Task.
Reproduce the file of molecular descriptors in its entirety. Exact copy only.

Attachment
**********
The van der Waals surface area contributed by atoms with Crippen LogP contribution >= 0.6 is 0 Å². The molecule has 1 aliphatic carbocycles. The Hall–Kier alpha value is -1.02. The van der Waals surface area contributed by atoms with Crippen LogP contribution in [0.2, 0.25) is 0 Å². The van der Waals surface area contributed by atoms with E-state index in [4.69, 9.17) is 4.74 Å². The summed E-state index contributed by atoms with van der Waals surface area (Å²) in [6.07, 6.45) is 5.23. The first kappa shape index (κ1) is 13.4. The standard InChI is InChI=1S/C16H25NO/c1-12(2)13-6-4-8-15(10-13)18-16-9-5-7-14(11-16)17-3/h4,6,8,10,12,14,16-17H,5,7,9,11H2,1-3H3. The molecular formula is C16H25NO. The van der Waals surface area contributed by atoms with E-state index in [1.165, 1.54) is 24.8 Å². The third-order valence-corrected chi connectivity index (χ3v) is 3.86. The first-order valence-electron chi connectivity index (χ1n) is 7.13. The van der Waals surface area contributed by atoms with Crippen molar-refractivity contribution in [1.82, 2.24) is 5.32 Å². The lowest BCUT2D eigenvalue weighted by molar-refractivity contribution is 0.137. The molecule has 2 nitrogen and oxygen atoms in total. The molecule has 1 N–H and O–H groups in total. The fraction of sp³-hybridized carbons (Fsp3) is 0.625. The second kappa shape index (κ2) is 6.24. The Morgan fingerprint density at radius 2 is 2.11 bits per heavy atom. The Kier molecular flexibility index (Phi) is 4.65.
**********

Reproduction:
The van der Waals surface area contributed by atoms with Crippen LogP contribution >= 0.6 is 0 Å². The molecule has 1 aliphatic carbocycles. The Hall–Kier alpha value is -1.02. The van der Waals surface area contributed by atoms with Crippen LogP contribution in [0.2, 0.25) is 0 Å². The van der Waals surface area contributed by atoms with E-state index in [4.69, 9.17) is 4.74 Å². The summed E-state index contributed by atoms with van der Waals surface area (Å²) in [6.07, 6.45) is 5.23. The first kappa shape index (κ1) is 13.4. The standard InChI is InChI=1S/C16H25NO/c1-12(2)13-6-4-8-15(10-13)18-16-9-5-7-14(11-16)17-3/h4,6,8,10,12,14,16-17H,5,7,9,11H2,1-3H3. The molecular formula is C16H25NO. The van der Waals surface area contributed by atoms with E-state index in [1.165, 1.54) is 24.8 Å². The third-order valence-corrected chi connectivity index (χ3v) is 3.86. The first-order valence-electron chi connectivity index (χ1n) is 7.13. The van der Waals surface area contributed by atoms with Crippen molar-refractivity contribution in [1.82, 2.24) is 5.32 Å². The lowest BCUT2D eigenvalue weighted by molar-refractivity contribution is 0.137. The molecule has 2 nitrogen and oxygen atoms in total. The molecule has 1 N–H and O–H groups in total. The fraction of sp³-hybridized carbons (Fsp3) is 0.625. The second kappa shape index (κ2) is 6.24. The Morgan fingerprint density at radius 2 is 2.11 bits per heavy atom. The Kier molecular flexibility index (Phi) is 4.65.